“It definitely seems like in small markets like ours, fans really get attached to these guys,” said Curt Nelson, the Royals‘ director of marketing. “It’s kind of a hometown thing. And it does give them an opportunity to come back to the ballpark, get a nice reception and have the fans interact with them again.”
Some bobbleheads have become so prized that fans have been known to enter a ballpark for the promotion and leave without viewing the game. And it’s no secret that many fans will sell the bobblehead for a profit to collectors. Dolls of Ripken recently distributed at Oriole Park are selling on eBay for upward of $30, while older, rarer versions of some bobbleheads are priced at more than $500.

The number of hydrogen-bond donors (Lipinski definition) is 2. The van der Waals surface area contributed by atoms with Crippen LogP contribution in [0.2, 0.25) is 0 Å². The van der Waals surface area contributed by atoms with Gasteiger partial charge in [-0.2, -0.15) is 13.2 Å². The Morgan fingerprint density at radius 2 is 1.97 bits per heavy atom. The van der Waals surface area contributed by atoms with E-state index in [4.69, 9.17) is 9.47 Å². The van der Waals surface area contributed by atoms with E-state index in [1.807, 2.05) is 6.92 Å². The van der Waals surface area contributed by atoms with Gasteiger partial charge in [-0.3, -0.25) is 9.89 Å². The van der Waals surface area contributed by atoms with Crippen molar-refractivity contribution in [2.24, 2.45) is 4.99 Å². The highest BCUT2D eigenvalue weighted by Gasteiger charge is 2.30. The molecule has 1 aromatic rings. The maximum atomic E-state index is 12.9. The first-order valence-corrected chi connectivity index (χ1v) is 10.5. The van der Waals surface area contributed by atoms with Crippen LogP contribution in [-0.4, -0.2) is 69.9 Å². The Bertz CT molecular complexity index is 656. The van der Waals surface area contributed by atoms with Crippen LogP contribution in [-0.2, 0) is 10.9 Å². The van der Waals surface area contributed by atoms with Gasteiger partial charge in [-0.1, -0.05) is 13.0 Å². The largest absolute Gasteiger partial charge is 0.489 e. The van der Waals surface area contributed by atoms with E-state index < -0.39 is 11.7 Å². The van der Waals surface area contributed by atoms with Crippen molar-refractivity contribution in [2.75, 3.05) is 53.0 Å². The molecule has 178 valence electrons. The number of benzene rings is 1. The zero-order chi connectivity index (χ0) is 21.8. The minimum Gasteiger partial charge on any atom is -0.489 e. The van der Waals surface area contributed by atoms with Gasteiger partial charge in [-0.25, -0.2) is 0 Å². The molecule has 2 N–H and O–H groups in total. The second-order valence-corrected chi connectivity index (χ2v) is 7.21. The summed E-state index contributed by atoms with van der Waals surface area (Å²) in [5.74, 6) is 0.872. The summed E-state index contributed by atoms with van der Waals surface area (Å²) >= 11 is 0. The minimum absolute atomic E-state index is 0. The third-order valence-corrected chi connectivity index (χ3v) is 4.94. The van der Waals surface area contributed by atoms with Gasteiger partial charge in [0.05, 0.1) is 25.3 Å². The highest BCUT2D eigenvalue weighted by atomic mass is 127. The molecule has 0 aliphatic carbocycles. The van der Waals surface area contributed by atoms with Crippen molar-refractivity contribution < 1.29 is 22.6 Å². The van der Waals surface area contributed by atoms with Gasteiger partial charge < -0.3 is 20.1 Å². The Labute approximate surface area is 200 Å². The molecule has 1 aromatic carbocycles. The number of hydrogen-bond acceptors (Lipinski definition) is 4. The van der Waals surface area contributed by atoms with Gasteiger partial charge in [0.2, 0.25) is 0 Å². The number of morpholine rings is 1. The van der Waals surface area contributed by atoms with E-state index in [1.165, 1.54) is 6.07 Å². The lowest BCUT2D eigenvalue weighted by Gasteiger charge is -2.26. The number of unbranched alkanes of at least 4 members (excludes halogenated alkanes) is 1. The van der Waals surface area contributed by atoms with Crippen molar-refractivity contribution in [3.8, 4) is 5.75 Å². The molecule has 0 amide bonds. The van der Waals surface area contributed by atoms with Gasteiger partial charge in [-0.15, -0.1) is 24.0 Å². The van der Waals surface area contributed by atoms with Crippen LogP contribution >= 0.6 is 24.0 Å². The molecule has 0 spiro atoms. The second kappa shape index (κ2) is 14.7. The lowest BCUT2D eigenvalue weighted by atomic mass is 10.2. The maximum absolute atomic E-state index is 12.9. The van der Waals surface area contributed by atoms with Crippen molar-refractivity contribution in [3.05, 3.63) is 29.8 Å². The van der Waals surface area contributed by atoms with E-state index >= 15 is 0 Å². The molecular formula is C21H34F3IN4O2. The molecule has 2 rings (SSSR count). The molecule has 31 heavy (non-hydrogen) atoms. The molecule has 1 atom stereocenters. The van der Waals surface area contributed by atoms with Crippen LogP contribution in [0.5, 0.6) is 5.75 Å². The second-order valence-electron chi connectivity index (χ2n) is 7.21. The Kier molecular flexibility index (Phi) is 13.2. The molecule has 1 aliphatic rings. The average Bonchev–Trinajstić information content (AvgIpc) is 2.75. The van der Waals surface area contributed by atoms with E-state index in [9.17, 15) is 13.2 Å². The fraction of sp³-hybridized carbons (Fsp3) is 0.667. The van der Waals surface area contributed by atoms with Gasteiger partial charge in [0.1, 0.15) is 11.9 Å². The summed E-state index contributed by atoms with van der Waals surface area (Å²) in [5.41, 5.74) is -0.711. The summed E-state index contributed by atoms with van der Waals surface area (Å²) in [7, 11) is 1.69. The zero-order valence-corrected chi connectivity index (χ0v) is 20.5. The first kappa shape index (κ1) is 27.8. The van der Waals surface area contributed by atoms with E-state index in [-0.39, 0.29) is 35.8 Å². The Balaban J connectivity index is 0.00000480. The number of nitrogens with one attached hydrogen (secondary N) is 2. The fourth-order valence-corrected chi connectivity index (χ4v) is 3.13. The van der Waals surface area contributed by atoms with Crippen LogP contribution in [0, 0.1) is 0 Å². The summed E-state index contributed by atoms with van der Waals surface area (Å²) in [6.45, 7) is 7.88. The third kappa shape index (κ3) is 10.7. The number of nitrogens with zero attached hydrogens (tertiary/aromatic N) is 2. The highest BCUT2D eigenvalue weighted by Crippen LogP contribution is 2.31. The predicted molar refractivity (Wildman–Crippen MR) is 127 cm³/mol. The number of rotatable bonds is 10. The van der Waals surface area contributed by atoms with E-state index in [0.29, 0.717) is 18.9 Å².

“The bobblehead has really exploded each season to be something more than just a stadium giveaway but a collectible,” Avanessian said.
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